Big Dreams for the Big Show
Art X, the sprawling art exhibition, employs Kresge fellows to showcase local talent using Midtown as its backdrop
Published: April 10, 2013
KRESGE LITERARY FELLOW
“I am a primordial Detroiter,” says Music. “I feel a sort of ancient connection to that land. I feel that I am just rooted in the city. I have the feeling of Detroit in my bones.” Recalling being one of the first African-American families on her block in Highland Park, the literary fellow said, “I have been at the nexus of a lot of change in Detroit. These stories have been in me wanting to get out.”
Music will narrate her quintessentially Detroit story of growing up in her father’s record shop in her multi-media presentation “Live from Hastings Street – A One Woman Show” on April 15 at 5 pm at the MOCAD.
“Detroit was the promised land, the center of all things new and important in the world. To go from living in a city that was regarded in that way, and to see one’s environment, and in some ways, one’s sense of self, to be reduced to rubble, to be regarded as a catastrophe. It takes much to maintain your own equilibrium. To be a Detroiter is to be able to coexist with both of these Detroits.”
In “Live from Hastings Street,” Music will recount the story of her father, Joe Von Battle, and his Hastings Street record shop. Before Berry Gordy, Von Battle recorded the sermons of the Rev. C. L. Franklin and was the first to record Franklin’s daughter, Aretha. He recorded many other iconic artists such as John Lee Hooker, Little Sonny, Little Willie John, Sonny Boy Williamson, and Johnnie Bassett.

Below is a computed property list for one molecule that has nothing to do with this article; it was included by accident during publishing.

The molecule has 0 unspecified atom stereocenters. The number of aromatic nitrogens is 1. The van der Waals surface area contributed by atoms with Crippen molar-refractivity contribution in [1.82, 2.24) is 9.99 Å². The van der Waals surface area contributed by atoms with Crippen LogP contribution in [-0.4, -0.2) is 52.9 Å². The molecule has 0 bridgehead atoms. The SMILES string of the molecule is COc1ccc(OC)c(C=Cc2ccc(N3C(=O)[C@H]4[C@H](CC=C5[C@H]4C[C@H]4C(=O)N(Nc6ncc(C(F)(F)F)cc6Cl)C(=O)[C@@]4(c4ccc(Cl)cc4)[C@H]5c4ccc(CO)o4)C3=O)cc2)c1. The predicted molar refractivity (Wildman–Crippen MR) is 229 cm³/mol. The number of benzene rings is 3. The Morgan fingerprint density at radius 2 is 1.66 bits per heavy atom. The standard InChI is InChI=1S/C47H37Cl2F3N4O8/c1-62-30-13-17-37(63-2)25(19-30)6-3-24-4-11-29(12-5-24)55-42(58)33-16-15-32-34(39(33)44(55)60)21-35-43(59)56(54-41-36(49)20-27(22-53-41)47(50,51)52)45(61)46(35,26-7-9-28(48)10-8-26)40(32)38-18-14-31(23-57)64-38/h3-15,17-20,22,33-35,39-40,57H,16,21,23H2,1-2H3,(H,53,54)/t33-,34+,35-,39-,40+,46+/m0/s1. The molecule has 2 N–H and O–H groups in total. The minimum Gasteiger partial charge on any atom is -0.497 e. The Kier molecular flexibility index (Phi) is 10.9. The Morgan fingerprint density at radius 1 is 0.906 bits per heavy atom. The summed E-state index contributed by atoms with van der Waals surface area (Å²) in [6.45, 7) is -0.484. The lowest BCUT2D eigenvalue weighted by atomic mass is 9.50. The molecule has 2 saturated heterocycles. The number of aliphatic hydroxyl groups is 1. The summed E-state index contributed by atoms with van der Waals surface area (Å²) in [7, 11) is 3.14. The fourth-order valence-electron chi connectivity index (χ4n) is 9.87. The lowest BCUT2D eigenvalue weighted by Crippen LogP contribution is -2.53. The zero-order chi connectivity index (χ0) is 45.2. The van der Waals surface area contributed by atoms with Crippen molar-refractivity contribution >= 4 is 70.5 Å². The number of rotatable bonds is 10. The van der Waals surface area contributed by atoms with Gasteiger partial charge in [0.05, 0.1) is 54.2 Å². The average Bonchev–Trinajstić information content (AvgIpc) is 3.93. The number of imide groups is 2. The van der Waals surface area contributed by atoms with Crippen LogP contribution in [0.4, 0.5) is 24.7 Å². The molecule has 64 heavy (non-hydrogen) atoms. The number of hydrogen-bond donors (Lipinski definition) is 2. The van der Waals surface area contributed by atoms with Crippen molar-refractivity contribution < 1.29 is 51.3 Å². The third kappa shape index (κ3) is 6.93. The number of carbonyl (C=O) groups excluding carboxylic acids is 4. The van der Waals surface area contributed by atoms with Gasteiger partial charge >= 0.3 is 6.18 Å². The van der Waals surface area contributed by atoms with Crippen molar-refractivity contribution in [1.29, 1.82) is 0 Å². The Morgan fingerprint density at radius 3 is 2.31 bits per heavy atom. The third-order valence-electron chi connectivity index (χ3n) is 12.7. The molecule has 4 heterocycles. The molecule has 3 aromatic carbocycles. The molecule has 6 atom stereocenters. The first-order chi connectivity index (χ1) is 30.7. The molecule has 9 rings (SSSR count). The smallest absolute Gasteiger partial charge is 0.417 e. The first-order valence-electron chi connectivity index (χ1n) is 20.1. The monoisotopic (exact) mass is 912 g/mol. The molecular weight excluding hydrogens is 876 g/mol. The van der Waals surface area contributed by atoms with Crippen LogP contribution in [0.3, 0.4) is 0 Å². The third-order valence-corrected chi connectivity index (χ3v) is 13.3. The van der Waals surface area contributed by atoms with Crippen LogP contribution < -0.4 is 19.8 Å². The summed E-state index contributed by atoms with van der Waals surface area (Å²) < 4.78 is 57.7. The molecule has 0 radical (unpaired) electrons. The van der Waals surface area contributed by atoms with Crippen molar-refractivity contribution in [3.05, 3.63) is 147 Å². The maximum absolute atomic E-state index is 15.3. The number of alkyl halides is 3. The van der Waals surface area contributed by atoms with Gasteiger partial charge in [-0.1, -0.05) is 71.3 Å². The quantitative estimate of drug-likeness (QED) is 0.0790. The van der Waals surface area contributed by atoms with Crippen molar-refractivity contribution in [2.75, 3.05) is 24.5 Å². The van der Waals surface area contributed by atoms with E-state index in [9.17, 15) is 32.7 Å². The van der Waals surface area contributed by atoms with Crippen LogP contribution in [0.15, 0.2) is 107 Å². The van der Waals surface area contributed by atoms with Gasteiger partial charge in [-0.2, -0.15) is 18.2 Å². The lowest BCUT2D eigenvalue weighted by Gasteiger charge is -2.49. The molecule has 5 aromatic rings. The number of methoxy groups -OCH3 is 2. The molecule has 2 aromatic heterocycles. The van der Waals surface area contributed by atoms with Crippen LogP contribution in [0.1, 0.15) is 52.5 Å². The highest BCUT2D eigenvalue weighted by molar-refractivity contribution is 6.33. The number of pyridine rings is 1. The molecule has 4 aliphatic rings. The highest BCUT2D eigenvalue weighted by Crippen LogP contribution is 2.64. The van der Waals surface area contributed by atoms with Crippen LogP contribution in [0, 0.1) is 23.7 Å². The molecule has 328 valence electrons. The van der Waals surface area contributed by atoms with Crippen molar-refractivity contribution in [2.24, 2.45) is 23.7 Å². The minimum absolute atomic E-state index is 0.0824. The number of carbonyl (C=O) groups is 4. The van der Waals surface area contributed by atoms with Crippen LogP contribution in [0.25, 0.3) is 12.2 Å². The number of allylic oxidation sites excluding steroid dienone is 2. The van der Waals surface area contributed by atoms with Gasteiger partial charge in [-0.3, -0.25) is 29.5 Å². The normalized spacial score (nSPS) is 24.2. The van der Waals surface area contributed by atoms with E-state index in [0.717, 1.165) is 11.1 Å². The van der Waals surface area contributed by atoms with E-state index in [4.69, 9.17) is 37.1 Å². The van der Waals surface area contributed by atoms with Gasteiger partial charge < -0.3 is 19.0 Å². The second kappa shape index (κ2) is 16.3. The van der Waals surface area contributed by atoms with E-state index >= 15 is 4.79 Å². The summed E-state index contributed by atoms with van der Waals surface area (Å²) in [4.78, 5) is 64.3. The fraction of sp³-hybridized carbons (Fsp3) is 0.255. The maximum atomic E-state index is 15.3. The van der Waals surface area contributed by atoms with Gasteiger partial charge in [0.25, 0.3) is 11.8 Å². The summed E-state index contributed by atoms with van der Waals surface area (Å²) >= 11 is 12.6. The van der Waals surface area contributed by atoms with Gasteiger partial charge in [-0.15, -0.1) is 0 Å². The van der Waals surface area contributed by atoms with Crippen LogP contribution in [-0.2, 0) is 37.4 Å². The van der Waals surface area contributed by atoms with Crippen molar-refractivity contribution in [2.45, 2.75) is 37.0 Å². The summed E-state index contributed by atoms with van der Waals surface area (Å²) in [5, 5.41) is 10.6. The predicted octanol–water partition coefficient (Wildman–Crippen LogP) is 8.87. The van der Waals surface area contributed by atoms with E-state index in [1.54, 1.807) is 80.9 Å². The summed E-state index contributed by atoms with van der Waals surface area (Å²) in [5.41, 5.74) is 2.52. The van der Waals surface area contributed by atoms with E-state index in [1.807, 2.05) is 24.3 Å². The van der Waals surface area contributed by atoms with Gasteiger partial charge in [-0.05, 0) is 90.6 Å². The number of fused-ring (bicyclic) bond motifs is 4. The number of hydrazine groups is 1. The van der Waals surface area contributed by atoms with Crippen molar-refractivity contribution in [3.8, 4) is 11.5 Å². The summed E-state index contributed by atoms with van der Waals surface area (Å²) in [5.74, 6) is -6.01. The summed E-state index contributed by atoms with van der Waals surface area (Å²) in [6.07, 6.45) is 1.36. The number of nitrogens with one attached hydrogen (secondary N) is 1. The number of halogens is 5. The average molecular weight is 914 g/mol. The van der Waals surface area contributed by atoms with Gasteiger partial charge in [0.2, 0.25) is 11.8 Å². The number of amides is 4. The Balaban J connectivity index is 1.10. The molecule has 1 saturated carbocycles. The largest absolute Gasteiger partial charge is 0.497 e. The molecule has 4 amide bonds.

“That particular story is an elegy for my father. But the arc of his story is a mirror of the arc of the city itself.”
Music says that the Kresge fellowship allowed her to create this presentation for Art X, and that “Doing the work on this Art X project compelled me to pull my story together in a different way. And I realized that now I have my book. I have the kernel.”
Music attended Art X as a visitor in 2011, and was really impressed with Tyree Guyton’s block-long installation of 10,000 shoes to illustrate the plight of the homeless. “It was a transcendent moment of showing what art does in a community,” she said. “I’m sure there will be similar experiences this year. It’s an amazing festival.”
She was very pleased to have her work validated by the award, and said “It is very affirming that the Kresge panelists recognize the depth of talent here and the diversity of it.”
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